Severe Perkinsea Infection (SPI), is caused by a single celled parasitic organism that kills tadpoles.
As if the chytrid fungus isn’t enough for frogs and amphibians to deal with, North American frogs now have to deal with yet another disease, this one caused by a single-celled parasitic organism called a protist. The protist, called Perkinsea, causes multiple organ failure in tadpoles, killing them. And there is no cure for Severe Perkinsea Infection, or SPI, according to the U.S. Geological Survey. Perkinsea is also highly resistant to bleach and other disinfecting agents.
William Barichivich, USGS
This tadpole shows signs of Severe Perkinsea Infection.
Scientists at the USGS studied 247 frog die-offs in 43 states over a span of 16 years (1999-2015) and found that 21 die-offs in 10 states were caused by SPI, all involving tadpoles. They said that 95 percent of the tadpole populations in those 21 die-offs perished. Eleven frog species were represented in the die-offs, including the critically endangered dusky gopherfrog.
The scientists found that most of the die-offs occurred in states bordering the Atlantic Ocean and the Gulf of Mexico, though SPI was also detected in Alaska, Oregon, and Minnesota.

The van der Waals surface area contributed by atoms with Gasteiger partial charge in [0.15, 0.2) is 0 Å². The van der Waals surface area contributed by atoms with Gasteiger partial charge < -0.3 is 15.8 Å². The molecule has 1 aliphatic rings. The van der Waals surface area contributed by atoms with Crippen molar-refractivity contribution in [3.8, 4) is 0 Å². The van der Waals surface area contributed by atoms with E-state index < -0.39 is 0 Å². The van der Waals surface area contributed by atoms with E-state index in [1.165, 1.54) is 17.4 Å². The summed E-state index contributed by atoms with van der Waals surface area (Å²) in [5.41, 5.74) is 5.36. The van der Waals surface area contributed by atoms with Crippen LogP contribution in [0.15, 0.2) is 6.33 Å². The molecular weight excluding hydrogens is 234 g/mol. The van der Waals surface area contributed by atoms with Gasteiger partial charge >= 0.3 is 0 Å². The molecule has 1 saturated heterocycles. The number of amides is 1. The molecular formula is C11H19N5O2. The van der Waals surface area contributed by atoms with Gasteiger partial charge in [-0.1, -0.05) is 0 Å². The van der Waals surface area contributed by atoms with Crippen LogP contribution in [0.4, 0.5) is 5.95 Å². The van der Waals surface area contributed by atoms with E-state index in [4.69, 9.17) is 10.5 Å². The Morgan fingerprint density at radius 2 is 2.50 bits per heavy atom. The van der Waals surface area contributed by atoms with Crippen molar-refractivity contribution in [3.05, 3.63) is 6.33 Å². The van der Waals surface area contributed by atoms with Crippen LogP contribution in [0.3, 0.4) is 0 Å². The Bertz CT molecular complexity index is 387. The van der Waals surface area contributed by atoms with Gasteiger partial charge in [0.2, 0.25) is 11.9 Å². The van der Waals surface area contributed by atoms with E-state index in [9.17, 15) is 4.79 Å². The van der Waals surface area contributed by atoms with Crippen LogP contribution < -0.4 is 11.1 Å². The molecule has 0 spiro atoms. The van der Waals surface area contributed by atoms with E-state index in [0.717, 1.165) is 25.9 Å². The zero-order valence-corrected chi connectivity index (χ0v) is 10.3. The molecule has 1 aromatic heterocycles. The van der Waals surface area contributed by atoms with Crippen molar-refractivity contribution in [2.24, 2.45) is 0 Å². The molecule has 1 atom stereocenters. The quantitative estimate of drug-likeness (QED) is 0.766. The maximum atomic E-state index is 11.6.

"Amphibians such as frogs are valuable because they serve as pest control by eating insects like mosquitos, and they are food for larger predators," said Marcos Isidoro Ayza, a USGS scientist, University of Wisconsin-Madison post-doctoral fellow and the lead author of the study. "They're also exceptional indicators of ecosystem health. Like the proverbial canary in a coal mine, amphibians let us know when something in our environment is going awry."
Currently frogs are not typically screened for SPI, which may result in frog mortalities being under-diagnosed. Ayza said routine screening of critical frog habitats for infected frogs should occur to better understand the distribution of the disease.
"Habitat loss, habitat fragmentation and disease are among the factors that contribute to amphibian declines," Jonathan Sleeman, director of the USGS National Wildlife Health Center said in a statement released to the media. "This study indicates that SPI is an additional disease that can further threaten vulnerable frog populations."